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WEDNESDAY, 23 APR 2014
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'No doubt' thousands dead in S. Sudan violence: U.N.
Agence France Presse
In this photo released by the United Nations Mission in South Sudan (UNMISS), the U.N.'s Deputy Special Representative and Humanitarian Coordinator Toby Lanzer, center, assists wounded civilians from Bor, the capital of Jonglei state and said to be the scene of fierce clashes between government troops and rebels, after they were transported by U.N. helicopter to Juba, South Sudan Sunday, Dec. 22, 2013. (AP Photo/UNMISS)
In this photo released by the United Nations Mission in South Sudan (UNMISS), the U.N.'s Deputy Special Representative and Humanitarian Coordinator Toby Lanzer, center, assists wounded civilians from Bor, the capital of Jonglei state and said to be the scene of fierce clashes between government troops and rebels, after they were transported by U.N. helicopter to Juba, South Sudan Sunday, Dec. 22, 2013. (AP Photo/UNMISS)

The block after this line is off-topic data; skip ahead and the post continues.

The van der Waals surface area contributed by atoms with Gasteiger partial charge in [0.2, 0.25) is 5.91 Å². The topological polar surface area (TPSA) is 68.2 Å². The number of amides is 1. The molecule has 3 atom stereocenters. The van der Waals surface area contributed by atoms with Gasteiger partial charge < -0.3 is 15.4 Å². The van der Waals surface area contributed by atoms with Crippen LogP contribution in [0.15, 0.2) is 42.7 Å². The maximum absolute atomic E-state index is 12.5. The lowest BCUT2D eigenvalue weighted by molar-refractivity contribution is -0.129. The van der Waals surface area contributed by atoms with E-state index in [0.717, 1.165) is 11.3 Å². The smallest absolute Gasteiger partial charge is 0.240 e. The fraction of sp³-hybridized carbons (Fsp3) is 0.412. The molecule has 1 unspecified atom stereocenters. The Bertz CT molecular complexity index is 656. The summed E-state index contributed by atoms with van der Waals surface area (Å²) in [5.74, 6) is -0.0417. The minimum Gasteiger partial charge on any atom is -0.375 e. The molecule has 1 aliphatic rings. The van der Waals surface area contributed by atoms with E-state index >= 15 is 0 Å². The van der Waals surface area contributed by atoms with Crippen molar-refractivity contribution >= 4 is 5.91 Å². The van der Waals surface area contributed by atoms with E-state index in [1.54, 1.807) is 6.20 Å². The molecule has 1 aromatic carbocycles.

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JUBA: Thousands of South Sudanese have been killed in over a week of violence, the top UN humanitarian chief in the country said Tuesday, the first clear indication of the scale of conflict engulfing the young nation.

"Absolutely no doubt in my mind that we're into the thousands" of dead, Toby Lanzer told reporters.

The official toll nationwide has stood at 500 dead for days, although numbers are feared to be far higher, aid workers say.

Witnesses whom AFP has spoken to recount a wave of atrocities, including an orchestrated campaign of ethnic mass killings and rape.

UN rights chief Navi Pillay said Tuesday that a mass grave had been found in the rebel-held town of Bentiu, while there were "reportedly at least two other mass graves" in the capital Juba.

The grim discoveries follow more than a week of escalating battles between troops loyal to President Salva Kiir and those backing his rival Riek Machar, a former vice president who was sacked in July.

Machar's forces were driven from the town of Bor on Tuesday by the army, but still hold Bentiu, capital of the key oil-producing state of Unity.

Lanzer said the situation in Bentiu remained "tense."

"There are a lot of armed men, almost no civilians on the street," he said. "There are now well over 7,000 civilians within the UN base, where they've had to extend the perimeter."

Fighting has spread to half of the young nation's 10 states, with hundreds of thousands fleeing to the countryside, prompting warnings of an imminent humanitarian disaster.

 
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